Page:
Contrary to what you might think – and way beyond what you were probably taught – your presentation is not the most vital step in the buying process.
In fact, your presentation shouldn’t even be a presentation. It should be a response, says sales maven Carol Super. There’s a critical difference.
Presentations often end up as a formal, scripted account of all that your product or service can do for the prospect. Some prospects will be patient enough to sit through it. Some won’t. All will be dissatisfied to some extent. That’s because you’re “making a pitch” and probably trying to get them to respond. Everyone is uncomfortable.
When you follow your impulse to overwhelm the prospect with information about your brilliant product, you risk destroying the rapport that you’ve so skillfully established.
By responding instead of pitching – and only to the prospect’s stated needs – you show your focus is firmly on your prospect and you deserve his or her trust.
A tailored recommendation
Another way of saying this is that your presentation should be perceived as a tailored recommendation based on the prospect’s needs. The prospect should feel that it is part of the buying decision that he or she is participating in. It’s never about “being sold to.”
Of course, it’s hard not to veer back into pitching. That’s your comfort zone. You know your product or service like the back of your hand. So it’s important to continually take the prospect’s temperature by asking questions such as: “Does this look/sound/feel right for you?” “Do you agree?” or“Have I missed anything?”
Taking the prospect’s temperature simply allows you to continue being responsive, and helps build a solid bridge to the close.
Recognizing stop signs
Another key to being responsive is reading buying signals. Lots of salespeople crash and burn when they zoom through a “stop sign” and try to close prematurely.
When a prospect folds his or her arms and says something like, “Well, this sounds good but we can’t do it right now,” the reaction often is to take this signal as a “maybe” and press for a close. Wrong.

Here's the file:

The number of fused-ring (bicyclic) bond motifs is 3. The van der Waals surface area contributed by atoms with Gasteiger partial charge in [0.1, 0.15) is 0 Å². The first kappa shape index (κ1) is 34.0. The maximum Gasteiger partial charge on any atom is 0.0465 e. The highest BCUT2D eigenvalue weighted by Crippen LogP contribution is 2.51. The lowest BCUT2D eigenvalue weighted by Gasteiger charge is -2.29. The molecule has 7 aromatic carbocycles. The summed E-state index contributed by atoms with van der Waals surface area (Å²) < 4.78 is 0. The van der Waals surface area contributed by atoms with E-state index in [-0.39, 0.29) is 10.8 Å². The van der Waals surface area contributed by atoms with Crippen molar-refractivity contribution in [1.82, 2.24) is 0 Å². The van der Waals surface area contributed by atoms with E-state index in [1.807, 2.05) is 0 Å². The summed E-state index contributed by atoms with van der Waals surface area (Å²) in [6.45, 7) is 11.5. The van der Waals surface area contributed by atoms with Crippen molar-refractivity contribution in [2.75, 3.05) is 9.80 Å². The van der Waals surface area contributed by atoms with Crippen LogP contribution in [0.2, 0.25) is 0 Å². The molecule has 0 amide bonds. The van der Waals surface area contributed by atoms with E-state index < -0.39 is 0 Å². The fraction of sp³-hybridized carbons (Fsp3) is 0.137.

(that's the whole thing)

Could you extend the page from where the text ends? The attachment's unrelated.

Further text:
Driving through a stop sign makes the prospect think you’re “presenting,” not responding. That is, you’re not paying attention and/or you’re putting your interests ahead of hers. When you see a stop sign, respond by stopping!
Find out why the prospect sent out a signal. Ask whether he or she needs more information, has no budget, is changing marketing messages, or needs to get higher-ups involved.
A success story
Here’s a great example from Super’s own experience. She was meeting an important prospect. At one point the prospect said, “Why don’t you just run me some numbers in 10 markets?”
Super was about to say, “Great, you’ll have it yesterday!” But her colleague, Angie, told the prospect: “You know, I can see that you’re not ready to buy right now. Whenever you are, please call me and I’ll get you any information you need.”
Angie had recognized the stop sign and responded forcefully. The prospect had simply been giving them “busy work” to let them down easy.
Angie’s response took the prospect by surprise. He was impressed by her directness. And a few months later, when the time was
right, he called Angie and became a substantial client.
Source: Carol Super is the author of “Selling Without Selling.” To learn more visit www.carolsuper.com
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